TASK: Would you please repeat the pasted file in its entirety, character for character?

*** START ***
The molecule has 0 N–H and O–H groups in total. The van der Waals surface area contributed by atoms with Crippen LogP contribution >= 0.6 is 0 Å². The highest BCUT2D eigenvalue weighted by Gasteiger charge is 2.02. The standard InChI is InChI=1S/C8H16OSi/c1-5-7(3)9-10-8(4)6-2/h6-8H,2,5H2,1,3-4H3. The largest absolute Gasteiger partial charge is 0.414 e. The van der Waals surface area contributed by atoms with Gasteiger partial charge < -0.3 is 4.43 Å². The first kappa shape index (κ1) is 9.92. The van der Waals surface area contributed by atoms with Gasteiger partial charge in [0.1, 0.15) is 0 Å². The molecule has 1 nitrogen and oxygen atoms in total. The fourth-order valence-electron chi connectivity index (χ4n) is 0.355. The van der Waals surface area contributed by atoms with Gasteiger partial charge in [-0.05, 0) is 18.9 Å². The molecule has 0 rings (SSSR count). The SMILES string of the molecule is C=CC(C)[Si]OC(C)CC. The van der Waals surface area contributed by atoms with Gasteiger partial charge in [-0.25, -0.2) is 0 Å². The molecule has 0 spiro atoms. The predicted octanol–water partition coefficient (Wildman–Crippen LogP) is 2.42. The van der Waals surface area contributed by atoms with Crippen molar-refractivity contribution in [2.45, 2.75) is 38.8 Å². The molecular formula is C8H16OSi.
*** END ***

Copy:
The molecule has 0 N–H and O–H groups in total. The van der Waals surface area contributed by atoms with Crippen LogP contribution >= 0.6 is 0 Å². The highest BCUT2D eigenvalue weighted by Gasteiger charge is 2.02. The standard InChI is InChI=1S/C8H16OSi/c1-5-7(3)9-10-8(4)6-2/h6-8H,2,5H2,1,3-4H3. The largest absolute Gasteiger partial charge is 0.414 e. The van der Waals surface area contributed by atoms with Gasteiger partial charge < -0.3 is 4.43 Å². The first kappa shape index (κ1) is 9.92. The van der Waals surface area contributed by atoms with Gasteiger partial charge in [0.1, 0.15) is 0 Å². The molecule has 1 nitrogen and oxygen atoms in total. The fourth-order valence-electron chi connectivity index (χ4n) is 0.355. The van der Waals surface area contributed by atoms with Gasteiger partial charge in [-0.05, 0) is 18.9 Å². The molecule has 0 rings (SSSR count). The SMILES string of the molecule is C=CC(C)[Si]OC(C)CC. The van der Waals surface area contributed by atoms with Gasteiger partial charge in [-0.25, -0.2) is 0 Å². The molecule has 0 spiro atoms. The predicted octanol–water partition coefficient (Wildman–Crippen LogP) is 2.42. The van der Waals surface area contributed by atoms with Crippen molar-refractivity contribution in [2.45, 2.75) is 38.8 Å². The molecular formula is C8H16OSi.